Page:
Palm Springs Film Fest: Trina Turk's Guide to Desert Chic

Trina Turk Headshot - H 2013

Trina Turk Headshot - H 2013

The colorful designer dishes on where to eat, shop and play in the sunny oasis.

Palm Springs and Trina Turk go hand-in-hand like Paris and Coco Chanel. Though the clothing designer and her husband, photographer and brand co-founder Jonathan Skow, consider Los Angeles their home base, Turk has long been heralded as the desert oasis’s unofficial ambassador. Perhaps it’s because the couple have been traveling there regularly since the early ’90s, when Skow, then a stylist, frequented the area on fashion shoots. Or maybe it's due to the fact her vivid, pattern-splashed pieces embody the town’s quirky mid-century aesthetic.

Drawn to the area’s signature architecture, the couple acquired a home there (named Ship of the Desert) in 1998, where they continue to enjoy spending weekends today. And in 2002, the neighborhood known today as the Uptown Design District became home to the first Trina Turk boutique (891 N. Palm Canyon Drive, 760-416-2856), which has expanded twice since its debut to carry the line in its entirety, including swimwear, women’s, Mr. Turk, and Trina Turk’s residential collection.  

“In some way we pioneered that neighborhood,” says Turk, noting the area’s uptick in galleries and vintage stores, and the accompanying foot traffic. So it’s no wonder that Turk has her finger on the pulse of all things Palm Springs despite her busy schedule, which includes the launch of her recreation and footwear lines this spring, and a recently opened Manhattan Beach boutique. Timed to coincide with the city’s celebrated film festival -- held through Jan. 13 -- Turk dishes on her favorite ways to enjoy Palm Springs, decked out in your top Trina Turk attire, natch.

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“If you’re into vintage modern furniture shopping or decorating your home, there are many places to go for that,” says Turk, who has filled her homes and her boutiques with finds from places including Modern Way (745 N. Palm Canyon Drive, 760-320-5455), where she scored her L.A. patio furniture, and Bon Vivant (766 N. Palm Canyon Drive, 760-534-3197), which specializes in decorative home accessories and has a great selection of men’s cuff links and women’s jewelry -- “usually with a modernist or crafty bent,” she says. In addition to buying beautiful top-of-counter mirrors here that can be found throughout her boutiques, Turk also turns to Bon Vivant’s bijou offerings as inspiration for hardware throughout her line. Also on her list? Studio One 11 (67-555 E. Palm Canyon Drive, Ste A-103, Cathedral City, 760-328-2900), which she describes as “California craft-oriented” in terms of its art and sculptures.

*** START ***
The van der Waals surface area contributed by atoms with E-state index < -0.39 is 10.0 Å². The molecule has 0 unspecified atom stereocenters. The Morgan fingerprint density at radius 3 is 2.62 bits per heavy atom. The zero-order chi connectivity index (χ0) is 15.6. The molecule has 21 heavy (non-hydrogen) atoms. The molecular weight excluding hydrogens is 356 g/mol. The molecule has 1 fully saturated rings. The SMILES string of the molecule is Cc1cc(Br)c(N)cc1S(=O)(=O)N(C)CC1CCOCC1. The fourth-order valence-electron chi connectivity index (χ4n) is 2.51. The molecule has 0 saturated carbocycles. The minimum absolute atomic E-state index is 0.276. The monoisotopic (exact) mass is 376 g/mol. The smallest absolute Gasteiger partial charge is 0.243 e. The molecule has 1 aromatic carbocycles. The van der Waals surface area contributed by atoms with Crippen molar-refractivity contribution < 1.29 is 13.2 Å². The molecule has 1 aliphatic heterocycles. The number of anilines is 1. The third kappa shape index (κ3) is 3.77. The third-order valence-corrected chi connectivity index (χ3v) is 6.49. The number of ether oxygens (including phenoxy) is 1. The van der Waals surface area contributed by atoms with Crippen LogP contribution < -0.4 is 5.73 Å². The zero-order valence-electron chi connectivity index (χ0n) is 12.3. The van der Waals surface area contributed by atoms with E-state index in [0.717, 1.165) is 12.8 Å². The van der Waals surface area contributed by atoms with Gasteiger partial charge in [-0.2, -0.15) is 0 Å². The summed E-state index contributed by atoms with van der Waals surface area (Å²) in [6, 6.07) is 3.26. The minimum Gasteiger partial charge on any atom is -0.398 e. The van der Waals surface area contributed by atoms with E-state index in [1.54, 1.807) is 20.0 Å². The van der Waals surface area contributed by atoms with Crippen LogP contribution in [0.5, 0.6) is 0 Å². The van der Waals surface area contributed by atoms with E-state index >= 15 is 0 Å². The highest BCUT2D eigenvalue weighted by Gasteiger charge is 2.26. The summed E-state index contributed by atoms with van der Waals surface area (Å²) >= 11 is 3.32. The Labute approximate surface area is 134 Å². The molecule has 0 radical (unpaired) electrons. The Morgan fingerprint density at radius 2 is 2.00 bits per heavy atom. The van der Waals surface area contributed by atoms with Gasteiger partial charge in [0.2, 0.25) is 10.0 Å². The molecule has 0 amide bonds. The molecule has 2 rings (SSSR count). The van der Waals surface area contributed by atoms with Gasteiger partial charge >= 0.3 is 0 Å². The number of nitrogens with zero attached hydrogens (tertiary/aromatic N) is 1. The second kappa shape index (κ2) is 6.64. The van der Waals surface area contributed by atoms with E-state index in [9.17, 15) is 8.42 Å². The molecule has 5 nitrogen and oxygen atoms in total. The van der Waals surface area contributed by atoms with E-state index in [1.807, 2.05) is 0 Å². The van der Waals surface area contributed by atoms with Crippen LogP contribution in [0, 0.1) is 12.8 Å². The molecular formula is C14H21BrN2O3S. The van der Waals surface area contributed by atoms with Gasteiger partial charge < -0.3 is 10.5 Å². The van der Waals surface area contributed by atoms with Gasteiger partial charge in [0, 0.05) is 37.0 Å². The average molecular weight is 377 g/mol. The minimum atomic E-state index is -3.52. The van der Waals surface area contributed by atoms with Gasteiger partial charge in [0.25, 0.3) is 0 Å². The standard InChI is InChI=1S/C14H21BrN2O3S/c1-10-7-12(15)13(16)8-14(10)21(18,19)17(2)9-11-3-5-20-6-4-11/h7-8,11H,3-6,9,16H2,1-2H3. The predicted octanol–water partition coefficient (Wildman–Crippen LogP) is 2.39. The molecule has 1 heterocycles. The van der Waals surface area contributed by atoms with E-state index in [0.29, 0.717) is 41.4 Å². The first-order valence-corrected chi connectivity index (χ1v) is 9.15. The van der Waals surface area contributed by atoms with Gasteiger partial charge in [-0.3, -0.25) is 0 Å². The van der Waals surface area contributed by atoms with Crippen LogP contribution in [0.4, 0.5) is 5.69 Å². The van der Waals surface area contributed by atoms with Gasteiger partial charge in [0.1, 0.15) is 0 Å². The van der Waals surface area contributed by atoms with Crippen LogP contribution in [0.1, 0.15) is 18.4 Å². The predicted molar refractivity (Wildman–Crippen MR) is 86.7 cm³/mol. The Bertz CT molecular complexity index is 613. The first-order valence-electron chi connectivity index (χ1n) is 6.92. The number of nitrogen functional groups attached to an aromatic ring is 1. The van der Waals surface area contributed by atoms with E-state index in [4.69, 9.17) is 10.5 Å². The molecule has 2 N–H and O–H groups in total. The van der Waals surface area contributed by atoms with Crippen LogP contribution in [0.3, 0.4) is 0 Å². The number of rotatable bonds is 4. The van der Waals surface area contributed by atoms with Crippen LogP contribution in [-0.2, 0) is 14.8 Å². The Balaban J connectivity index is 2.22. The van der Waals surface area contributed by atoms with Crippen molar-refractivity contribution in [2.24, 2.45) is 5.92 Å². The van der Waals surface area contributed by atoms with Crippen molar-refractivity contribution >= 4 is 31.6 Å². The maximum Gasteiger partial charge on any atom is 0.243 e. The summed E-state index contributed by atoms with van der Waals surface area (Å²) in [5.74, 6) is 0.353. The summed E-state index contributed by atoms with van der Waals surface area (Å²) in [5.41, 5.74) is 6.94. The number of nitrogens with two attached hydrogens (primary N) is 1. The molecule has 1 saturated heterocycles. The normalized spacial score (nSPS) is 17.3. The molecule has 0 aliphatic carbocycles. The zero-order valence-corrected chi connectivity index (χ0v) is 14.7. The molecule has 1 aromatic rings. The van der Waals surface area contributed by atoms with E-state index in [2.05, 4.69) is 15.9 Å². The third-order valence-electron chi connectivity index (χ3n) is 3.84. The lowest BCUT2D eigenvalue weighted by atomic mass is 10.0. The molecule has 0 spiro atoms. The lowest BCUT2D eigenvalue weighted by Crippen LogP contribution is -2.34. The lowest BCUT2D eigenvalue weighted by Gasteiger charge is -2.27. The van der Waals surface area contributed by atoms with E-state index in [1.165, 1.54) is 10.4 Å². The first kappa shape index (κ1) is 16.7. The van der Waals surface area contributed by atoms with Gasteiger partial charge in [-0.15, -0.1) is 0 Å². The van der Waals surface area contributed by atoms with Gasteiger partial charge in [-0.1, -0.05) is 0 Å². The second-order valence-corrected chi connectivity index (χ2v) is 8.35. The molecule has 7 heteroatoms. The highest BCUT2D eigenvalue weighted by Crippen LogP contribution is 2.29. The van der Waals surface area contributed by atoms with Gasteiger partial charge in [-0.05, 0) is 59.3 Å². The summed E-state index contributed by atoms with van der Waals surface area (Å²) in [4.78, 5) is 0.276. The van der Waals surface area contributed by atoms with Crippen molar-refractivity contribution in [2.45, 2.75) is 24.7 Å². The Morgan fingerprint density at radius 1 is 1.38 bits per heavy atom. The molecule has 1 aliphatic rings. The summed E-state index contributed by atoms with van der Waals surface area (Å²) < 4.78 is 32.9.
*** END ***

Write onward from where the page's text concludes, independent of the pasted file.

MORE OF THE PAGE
It goes without saying that Turk also includes a handful of vintage clothing stores on her must list, such as The Deja Vu Room (664 N. Palm Canyon Drive, 760-321-6556), which radiates with Palm Springs kitsch appeal, Mr. Cox (106 S. Indian Canyon Drive, 760-898-6443) for more high-end pieces and great 1970s finds, and Route 66 (465 N. Palm Canyon Drive, 760-322-6669) for vintage costume jewelry. “The shopping is really interesting because it’s not chain stores; it's individual people with a point of view and they really curate what they have in their stores, so that’s what makes it really interesting,” she notes.

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"Some people don’t really think of hikes when you go to Palm Springs, but there are several you can go on,” she says. At this time of year, Turk favors Tahquitz Canyon -- which she refers to as more of a “walk with a gentle incline” — for its rock formations and the waterfall at the end, if it has rained lately. Ultimately, she says, when in Palm Springs, the goal is “to do nothing.”

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Located inside the brightly colored The Saguaro hotel (1800 E. Palm Canyon Drive, 760-323-1711), El Jefe is Turk’s go-to local Mexican spot (for the “excellent” fish tacos), and then there's the property’s Basque-influenced eatery, Tinto. The designer also frequents Cheeky’s (622 N. Palm Canyon Drive, 760-327-7595) for breakfast and lunch, drawn by its organic, farm-to-table fare (including a must-order steel-cut oatmeal served with berries) -- which was hard to find in town until the last few years, she notes -- in addition to neighboring pizza-centric Birba (622 N. Palm Canyon Drive, 760-327-5678) and Asian-influenced Jiao (515 N. Palm Canyon Drive, 760-321-1424). Norma’s diner at The Parker Palm Springs (4200 E. Palm Canyon Drive, 760-321-4630) is also on Turk’s list of top spots for brunch, thanks in part to the lobster and mango salad.

A recent addition to town, Workshop Kitchen + Bar (800 N. Palm Canyon Drive, 760-459-3451), is Turk’s go-to on a warm evening; she loves to soak up the courtyard atmosphere over the occasional order of fries. For cocktails, Turk favors “super old-school” Melvyn's at the Ingleside Inn (200 W. Ramon Road, 760-325-2323). “It looks like it was decorated in the ’70s and most of the crowd was there in the ’70s,” she laughs. And if you’re in the know, skip Starbucks and grab your java at Koffi (multiple locations), just like the locals do.